Housing challenges during the pandemic Part 2

The past year has been unlike any that most of us have witnessed during our lives. While natural disasters and pandemics in specific parts of the world have occurred with growing frequency, the global scale and magnitude of COVID-19 will remain as one of the most devastating and disruptive events in world history. No country has suffered as much as the United States, losing over 523,000 lives as of this writing. The economy is in a downward spiral from which it will take a long time to recover to the pre-pandemic levels of January, 2020. The economic slowdown continues to have a big impact on all major parts of the economy. Rental housing has been in the limelight with a lot of media coverage highlighting the difficulty that many tenants have experienced trying to pay rent, the assistance that they received from the federal and state governments, eviction moratoriums, landlord decisions on eviction, etc. Expectedly most of the focus has been on the tenants. As in academic research over time, the current crisis has shed less light on the landlords, the challenges they go through during difficult economic times, and how they navigate through to sustain their businesses.

At the core of the rental housing is the complicated relationship that exists between landlords and tenants. Nothing better captures this than what one landlord had to share in her survey response – “I offered to let them pay a little later because they’re good stewards of my property and I’m not an a……. They have not needed to take me up on that offer.” As we can expect, the nature of this relationship varies depending on the characteristics of the landlords and the tenants. The general perception however has always been one where the tenant has less power and the landlord is the one backed up by different types of regulations they have at their disposal that they can enforce on the tenants at any available opportunity. Stories in the media further this perception by mostly focusing on stories of tenant stress. Seldom does one come across positive stories of landlords assisting tenants in one way or another. The visuals of an eviction are such that it becomes difficult for most to go beyond the tenant to understand the landlord’s situation and perspective. In no other time during the last 50-60 years has this relationship been tested more than during the ongoing pandemic and the resulting impacts on tenants and landlords.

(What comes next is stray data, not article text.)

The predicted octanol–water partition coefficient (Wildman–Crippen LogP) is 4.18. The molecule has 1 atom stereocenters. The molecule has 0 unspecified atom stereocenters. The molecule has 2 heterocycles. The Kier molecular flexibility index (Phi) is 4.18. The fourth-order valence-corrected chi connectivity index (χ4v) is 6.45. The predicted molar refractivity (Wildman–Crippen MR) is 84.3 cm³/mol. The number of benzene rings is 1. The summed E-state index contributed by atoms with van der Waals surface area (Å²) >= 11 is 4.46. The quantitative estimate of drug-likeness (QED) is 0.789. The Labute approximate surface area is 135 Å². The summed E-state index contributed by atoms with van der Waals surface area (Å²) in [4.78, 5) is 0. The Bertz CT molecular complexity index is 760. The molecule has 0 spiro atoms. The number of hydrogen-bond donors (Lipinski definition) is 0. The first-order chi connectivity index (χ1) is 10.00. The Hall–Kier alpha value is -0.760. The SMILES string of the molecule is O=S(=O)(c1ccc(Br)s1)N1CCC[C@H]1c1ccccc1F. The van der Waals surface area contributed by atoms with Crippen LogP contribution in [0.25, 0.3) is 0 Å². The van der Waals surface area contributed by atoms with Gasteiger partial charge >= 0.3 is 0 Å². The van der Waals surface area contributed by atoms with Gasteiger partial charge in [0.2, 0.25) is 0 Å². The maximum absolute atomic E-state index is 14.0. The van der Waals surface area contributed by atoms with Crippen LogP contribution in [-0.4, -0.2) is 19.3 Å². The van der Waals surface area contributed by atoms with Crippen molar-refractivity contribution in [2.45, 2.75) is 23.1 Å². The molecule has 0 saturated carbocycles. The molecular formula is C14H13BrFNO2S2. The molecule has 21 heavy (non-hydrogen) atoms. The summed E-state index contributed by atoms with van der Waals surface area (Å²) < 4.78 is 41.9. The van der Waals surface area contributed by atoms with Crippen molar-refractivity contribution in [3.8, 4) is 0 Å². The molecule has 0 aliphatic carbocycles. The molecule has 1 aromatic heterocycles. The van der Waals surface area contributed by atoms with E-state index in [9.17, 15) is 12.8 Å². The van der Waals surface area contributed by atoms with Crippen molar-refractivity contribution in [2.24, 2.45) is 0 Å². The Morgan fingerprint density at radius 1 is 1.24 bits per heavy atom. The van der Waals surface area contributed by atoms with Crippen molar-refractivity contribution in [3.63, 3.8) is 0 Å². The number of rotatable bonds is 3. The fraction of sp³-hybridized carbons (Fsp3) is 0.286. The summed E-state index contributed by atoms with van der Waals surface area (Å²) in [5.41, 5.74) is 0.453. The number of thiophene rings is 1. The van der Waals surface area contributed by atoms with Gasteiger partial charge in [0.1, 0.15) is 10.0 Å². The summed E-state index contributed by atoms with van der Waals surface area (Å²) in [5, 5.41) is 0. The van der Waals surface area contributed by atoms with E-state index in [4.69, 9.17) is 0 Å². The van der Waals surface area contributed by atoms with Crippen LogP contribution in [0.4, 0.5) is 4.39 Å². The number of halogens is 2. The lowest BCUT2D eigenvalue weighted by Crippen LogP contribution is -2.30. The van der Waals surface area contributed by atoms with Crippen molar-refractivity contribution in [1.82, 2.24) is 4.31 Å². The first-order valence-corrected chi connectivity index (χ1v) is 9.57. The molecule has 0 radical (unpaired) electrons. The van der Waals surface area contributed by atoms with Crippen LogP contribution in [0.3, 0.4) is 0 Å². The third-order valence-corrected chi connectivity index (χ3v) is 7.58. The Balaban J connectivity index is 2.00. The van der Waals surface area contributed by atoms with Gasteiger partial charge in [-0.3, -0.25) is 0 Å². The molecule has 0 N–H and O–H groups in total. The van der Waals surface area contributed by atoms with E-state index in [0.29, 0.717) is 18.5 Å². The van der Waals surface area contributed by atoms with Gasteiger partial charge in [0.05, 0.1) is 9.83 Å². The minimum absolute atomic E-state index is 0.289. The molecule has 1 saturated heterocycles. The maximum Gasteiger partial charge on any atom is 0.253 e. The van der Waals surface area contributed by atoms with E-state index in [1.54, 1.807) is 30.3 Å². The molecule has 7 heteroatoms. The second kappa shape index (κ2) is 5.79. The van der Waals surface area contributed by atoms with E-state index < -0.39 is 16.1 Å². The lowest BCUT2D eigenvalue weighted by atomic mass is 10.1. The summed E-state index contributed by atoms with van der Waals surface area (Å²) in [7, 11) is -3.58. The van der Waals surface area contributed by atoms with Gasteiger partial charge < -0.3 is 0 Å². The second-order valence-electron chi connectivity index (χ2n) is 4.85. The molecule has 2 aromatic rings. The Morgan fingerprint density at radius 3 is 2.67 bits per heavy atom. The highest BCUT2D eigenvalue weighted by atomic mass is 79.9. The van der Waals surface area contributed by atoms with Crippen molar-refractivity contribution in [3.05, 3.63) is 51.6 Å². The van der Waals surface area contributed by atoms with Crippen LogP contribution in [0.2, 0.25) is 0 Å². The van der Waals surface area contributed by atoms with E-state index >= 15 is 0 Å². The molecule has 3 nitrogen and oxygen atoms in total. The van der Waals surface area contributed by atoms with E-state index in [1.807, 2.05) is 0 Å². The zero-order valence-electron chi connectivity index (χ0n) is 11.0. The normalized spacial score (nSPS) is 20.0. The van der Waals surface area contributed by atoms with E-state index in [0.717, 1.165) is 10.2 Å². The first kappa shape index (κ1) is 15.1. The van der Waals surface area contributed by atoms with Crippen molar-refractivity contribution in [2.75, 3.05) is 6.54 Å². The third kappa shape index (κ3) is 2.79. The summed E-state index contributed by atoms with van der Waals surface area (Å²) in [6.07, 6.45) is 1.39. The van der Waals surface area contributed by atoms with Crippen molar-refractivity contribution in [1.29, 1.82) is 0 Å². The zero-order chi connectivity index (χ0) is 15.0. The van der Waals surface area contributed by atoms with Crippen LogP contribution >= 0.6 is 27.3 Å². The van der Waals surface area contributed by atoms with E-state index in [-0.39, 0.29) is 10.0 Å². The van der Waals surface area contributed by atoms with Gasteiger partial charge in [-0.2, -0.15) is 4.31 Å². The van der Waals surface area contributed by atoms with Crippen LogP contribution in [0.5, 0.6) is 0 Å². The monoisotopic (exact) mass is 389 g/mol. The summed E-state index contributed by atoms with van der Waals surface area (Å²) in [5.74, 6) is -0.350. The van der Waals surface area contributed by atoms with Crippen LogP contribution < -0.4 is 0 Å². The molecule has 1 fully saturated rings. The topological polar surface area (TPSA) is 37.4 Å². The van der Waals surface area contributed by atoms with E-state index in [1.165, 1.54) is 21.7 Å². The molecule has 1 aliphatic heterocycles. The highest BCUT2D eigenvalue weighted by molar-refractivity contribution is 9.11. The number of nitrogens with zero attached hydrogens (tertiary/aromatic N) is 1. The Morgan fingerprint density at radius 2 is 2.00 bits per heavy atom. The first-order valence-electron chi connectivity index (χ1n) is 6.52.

While we have become accustomed to this general stereotyping of the landlord as the ‘enforcer’ who is making it difficult for the tenant at every available opportunity, nothing is farther from the truth. Landlords are not a monolithic group with similar characteristics who behave almost uniformly across the landscape. Landlords are a highly heterogeneous group, dominated by small mom and pop types who own and rent a small number of units. Run as a formal and well-organized business, landlords who own much higher number of properties and units and are usually more visible across communities, especially in large population centers. It is however surprising that housing research has not given more attention to the landlords. As a result, we do not understand the complicated relationship that they have with tenants. Our study is a step in that direction. It goes in depth to understand how landlords have been impacted during the pandemic as well as the types of response they have come up with for their tenants, while trying to keep their businesses afloat.